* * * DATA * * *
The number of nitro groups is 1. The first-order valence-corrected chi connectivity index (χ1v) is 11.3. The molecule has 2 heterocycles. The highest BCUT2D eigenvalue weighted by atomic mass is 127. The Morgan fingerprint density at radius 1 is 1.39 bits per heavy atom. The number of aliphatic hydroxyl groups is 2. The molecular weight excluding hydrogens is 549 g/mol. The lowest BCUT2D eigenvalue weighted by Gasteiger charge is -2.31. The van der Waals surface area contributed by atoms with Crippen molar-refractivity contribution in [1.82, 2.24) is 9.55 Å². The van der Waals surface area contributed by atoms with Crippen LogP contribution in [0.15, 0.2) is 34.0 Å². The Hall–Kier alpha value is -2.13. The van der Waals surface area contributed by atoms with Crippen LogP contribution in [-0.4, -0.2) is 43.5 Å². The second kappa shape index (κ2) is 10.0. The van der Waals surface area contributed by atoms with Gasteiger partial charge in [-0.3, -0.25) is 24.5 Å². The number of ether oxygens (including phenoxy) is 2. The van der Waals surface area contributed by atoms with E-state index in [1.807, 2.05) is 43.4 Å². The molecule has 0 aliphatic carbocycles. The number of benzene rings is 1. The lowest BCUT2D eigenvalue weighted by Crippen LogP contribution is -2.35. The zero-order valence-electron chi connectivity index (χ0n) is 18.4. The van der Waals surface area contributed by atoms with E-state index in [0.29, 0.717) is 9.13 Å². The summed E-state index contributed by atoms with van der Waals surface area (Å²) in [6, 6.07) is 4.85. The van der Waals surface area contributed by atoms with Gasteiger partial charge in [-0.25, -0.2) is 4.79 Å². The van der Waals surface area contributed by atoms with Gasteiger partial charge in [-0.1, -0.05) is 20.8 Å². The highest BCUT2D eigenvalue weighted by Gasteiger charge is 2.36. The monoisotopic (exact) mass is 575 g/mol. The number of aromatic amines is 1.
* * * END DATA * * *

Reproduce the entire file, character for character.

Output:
The number of nitro groups is 1. The first-order valence-corrected chi connectivity index (χ1v) is 11.3. The molecule has 2 heterocycles. The highest BCUT2D eigenvalue weighted by atomic mass is 127. The Morgan fingerprint density at radius 1 is 1.39 bits per heavy atom. The number of aliphatic hydroxyl groups is 2. The molecular weight excluding hydrogens is 549 g/mol. The lowest BCUT2D eigenvalue weighted by Gasteiger charge is -2.31. The van der Waals surface area contributed by atoms with Crippen molar-refractivity contribution in [1.82, 2.24) is 9.55 Å². The van der Waals surface area contributed by atoms with Crippen LogP contribution in [0.15, 0.2) is 34.0 Å². The Hall–Kier alpha value is -2.13. The van der Waals surface area contributed by atoms with Crippen LogP contribution in [-0.4, -0.2) is 43.5 Å². The second kappa shape index (κ2) is 10.0. The van der Waals surface area contributed by atoms with Gasteiger partial charge in [-0.3, -0.25) is 24.5 Å². The number of ether oxygens (including phenoxy) is 2. The van der Waals surface area contributed by atoms with E-state index in [1.807, 2.05) is 43.4 Å². The molecule has 0 aliphatic carbocycles. The number of benzene rings is 1. The lowest BCUT2D eigenvalue weighted by Crippen LogP contribution is -2.35. The zero-order valence-electron chi connectivity index (χ0n) is 18.4. The van der Waals surface area contributed by atoms with E-state index in [0.29, 0.717) is 9.13 Å². The summed E-state index contributed by atoms with van der Waals surface area (Å²) in [6, 6.07) is 4.85. The van der Waals surface area contributed by atoms with Gasteiger partial charge in [-0.25, -0.2) is 4.79 Å². The van der Waals surface area contributed by atoms with Gasteiger partial charge in [-0.1, -0.05) is 20.8 Å². The highest BCUT2D eigenvalue weighted by Gasteiger charge is 2.36. The monoisotopic (exact) mass is 575 g/mol. The number of aromatic amines is 1.